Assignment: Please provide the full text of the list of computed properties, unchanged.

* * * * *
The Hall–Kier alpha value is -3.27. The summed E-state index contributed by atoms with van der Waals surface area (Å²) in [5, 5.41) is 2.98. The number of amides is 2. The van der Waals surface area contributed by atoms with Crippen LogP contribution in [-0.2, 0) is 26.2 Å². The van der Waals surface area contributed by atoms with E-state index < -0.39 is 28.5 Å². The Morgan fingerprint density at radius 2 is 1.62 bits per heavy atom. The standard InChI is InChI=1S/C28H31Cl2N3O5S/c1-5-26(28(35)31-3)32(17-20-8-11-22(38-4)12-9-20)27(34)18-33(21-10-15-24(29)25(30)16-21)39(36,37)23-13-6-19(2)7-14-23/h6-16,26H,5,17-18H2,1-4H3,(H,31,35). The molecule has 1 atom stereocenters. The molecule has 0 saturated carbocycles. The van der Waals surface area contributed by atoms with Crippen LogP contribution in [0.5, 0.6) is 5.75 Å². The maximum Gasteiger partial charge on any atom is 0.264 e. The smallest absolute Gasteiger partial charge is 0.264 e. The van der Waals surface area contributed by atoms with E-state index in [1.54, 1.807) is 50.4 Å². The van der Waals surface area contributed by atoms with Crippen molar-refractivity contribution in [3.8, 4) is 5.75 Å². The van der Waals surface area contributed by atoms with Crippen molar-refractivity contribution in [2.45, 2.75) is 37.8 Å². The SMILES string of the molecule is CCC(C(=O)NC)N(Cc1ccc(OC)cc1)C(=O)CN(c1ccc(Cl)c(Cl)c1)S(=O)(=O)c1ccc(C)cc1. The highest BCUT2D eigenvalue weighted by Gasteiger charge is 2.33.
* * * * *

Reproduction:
The Hall–Kier alpha value is -3.27. The summed E-state index contributed by atoms with van der Waals surface area (Å²) in [5, 5.41) is 2.98. The number of amides is 2. The van der Waals surface area contributed by atoms with Crippen LogP contribution in [-0.2, 0) is 26.2 Å². The van der Waals surface area contributed by atoms with E-state index < -0.39 is 28.5 Å². The Morgan fingerprint density at radius 2 is 1.62 bits per heavy atom. The standard InChI is InChI=1S/C28H31Cl2N3O5S/c1-5-26(28(35)31-3)32(17-20-8-11-22(38-4)12-9-20)27(34)18-33(21-10-15-24(29)25(30)16-21)39(36,37)23-13-6-19(2)7-14-23/h6-16,26H,5,17-18H2,1-4H3,(H,31,35). The molecule has 1 atom stereocenters. The molecule has 0 saturated carbocycles. The van der Waals surface area contributed by atoms with Crippen LogP contribution in [0.5, 0.6) is 5.75 Å². The maximum Gasteiger partial charge on any atom is 0.264 e. The smallest absolute Gasteiger partial charge is 0.264 e. The van der Waals surface area contributed by atoms with E-state index in [1.54, 1.807) is 50.4 Å². The van der Waals surface area contributed by atoms with Crippen molar-refractivity contribution in [3.8, 4) is 5.75 Å². The van der Waals surface area contributed by atoms with Crippen molar-refractivity contribution in [2.45, 2.75) is 37.8 Å². The SMILES string of the molecule is CCC(C(=O)NC)N(Cc1ccc(OC)cc1)C(=O)CN(c1ccc(Cl)c(Cl)c1)S(=O)(=O)c1ccc(C)cc1. The highest BCUT2D eigenvalue weighted by Gasteiger charge is 2.33.